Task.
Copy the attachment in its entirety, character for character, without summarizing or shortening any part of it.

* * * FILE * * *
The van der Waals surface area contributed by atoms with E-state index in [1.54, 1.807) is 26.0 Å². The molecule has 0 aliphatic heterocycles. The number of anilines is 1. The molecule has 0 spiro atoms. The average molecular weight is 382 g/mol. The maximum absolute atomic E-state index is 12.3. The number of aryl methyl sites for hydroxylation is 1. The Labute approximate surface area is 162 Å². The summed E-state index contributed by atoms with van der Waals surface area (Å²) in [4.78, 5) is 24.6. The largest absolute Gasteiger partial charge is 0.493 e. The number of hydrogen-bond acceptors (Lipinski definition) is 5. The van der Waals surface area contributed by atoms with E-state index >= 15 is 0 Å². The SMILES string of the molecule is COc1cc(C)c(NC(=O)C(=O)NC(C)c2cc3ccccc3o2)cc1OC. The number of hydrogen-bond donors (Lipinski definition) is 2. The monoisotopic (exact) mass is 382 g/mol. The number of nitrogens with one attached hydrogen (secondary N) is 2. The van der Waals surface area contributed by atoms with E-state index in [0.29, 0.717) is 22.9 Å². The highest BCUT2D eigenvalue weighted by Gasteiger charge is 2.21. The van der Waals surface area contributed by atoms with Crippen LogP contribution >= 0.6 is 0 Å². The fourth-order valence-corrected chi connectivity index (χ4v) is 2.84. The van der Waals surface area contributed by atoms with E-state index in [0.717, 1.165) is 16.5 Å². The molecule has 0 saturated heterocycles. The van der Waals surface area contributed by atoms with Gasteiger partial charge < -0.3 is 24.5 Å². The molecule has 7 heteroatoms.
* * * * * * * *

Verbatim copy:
The van der Waals surface area contributed by atoms with E-state index in [1.54, 1.807) is 26.0 Å². The molecule has 0 aliphatic heterocycles. The number of anilines is 1. The molecule has 0 spiro atoms. The average molecular weight is 382 g/mol. The maximum absolute atomic E-state index is 12.3. The number of aryl methyl sites for hydroxylation is 1. The Labute approximate surface area is 162 Å². The summed E-state index contributed by atoms with van der Waals surface area (Å²) in [4.78, 5) is 24.6. The largest absolute Gasteiger partial charge is 0.493 e. The number of hydrogen-bond acceptors (Lipinski definition) is 5. The van der Waals surface area contributed by atoms with E-state index >= 15 is 0 Å². The SMILES string of the molecule is COc1cc(C)c(NC(=O)C(=O)NC(C)c2cc3ccccc3o2)cc1OC. The number of hydrogen-bond donors (Lipinski definition) is 2. The monoisotopic (exact) mass is 382 g/mol. The number of nitrogens with one attached hydrogen (secondary N) is 2. The van der Waals surface area contributed by atoms with E-state index in [0.29, 0.717) is 22.9 Å². The highest BCUT2D eigenvalue weighted by Gasteiger charge is 2.21. The van der Waals surface area contributed by atoms with Crippen LogP contribution >= 0.6 is 0 Å². The fourth-order valence-corrected chi connectivity index (χ4v) is 2.84. The van der Waals surface area contributed by atoms with E-state index in [0.717, 1.165) is 16.5 Å². The molecule has 0 saturated heterocycles. The van der Waals surface area contributed by atoms with Gasteiger partial charge < -0.3 is 24.5 Å². The molecule has 7 heteroatoms.